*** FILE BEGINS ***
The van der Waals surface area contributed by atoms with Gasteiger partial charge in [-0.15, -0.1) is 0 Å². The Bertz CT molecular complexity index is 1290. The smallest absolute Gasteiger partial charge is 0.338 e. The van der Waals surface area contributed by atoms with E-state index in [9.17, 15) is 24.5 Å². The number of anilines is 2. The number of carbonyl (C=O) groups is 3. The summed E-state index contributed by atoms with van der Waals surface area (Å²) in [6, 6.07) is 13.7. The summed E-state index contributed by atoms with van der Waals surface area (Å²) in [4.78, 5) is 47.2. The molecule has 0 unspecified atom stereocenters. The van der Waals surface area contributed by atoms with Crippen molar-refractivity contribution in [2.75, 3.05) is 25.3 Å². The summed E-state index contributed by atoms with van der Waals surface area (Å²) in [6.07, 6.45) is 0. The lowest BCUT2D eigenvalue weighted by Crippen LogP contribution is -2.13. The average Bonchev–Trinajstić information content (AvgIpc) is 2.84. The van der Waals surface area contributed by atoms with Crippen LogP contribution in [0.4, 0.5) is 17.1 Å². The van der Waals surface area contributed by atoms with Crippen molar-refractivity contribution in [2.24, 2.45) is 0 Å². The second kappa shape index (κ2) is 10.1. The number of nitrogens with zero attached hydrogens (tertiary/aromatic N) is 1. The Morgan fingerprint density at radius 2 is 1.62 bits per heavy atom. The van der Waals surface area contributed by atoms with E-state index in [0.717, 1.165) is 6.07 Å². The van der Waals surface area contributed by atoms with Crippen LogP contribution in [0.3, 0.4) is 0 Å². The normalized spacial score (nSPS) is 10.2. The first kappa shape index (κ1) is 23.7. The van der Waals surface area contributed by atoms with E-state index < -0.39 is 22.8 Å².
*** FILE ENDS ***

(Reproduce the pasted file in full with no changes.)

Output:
The van der Waals surface area contributed by atoms with Gasteiger partial charge in [-0.15, -0.1) is 0 Å². The Bertz CT molecular complexity index is 1290. The smallest absolute Gasteiger partial charge is 0.338 e. The van der Waals surface area contributed by atoms with E-state index in [9.17, 15) is 24.5 Å². The number of anilines is 2. The number of carbonyl (C=O) groups is 3. The summed E-state index contributed by atoms with van der Waals surface area (Å²) in [6, 6.07) is 13.7. The summed E-state index contributed by atoms with van der Waals surface area (Å²) in [4.78, 5) is 47.2. The molecule has 0 unspecified atom stereocenters. The van der Waals surface area contributed by atoms with Crippen molar-refractivity contribution in [2.75, 3.05) is 25.3 Å². The summed E-state index contributed by atoms with van der Waals surface area (Å²) in [6.07, 6.45) is 0. The lowest BCUT2D eigenvalue weighted by Crippen LogP contribution is -2.13. The average Bonchev–Trinajstić information content (AvgIpc) is 2.84. The van der Waals surface area contributed by atoms with Crippen LogP contribution in [0.4, 0.5) is 17.1 Å². The van der Waals surface area contributed by atoms with Crippen molar-refractivity contribution in [2.24, 2.45) is 0 Å². The second kappa shape index (κ2) is 10.1. The number of nitrogens with zero attached hydrogens (tertiary/aromatic N) is 1. The Morgan fingerprint density at radius 2 is 1.62 bits per heavy atom. The van der Waals surface area contributed by atoms with E-state index in [0.717, 1.165) is 6.07 Å². The van der Waals surface area contributed by atoms with Crippen LogP contribution in [0.3, 0.4) is 0 Å². The normalized spacial score (nSPS) is 10.2. The first kappa shape index (κ1) is 23.7. The van der Waals surface area contributed by atoms with E-state index < -0.39 is 22.8 Å².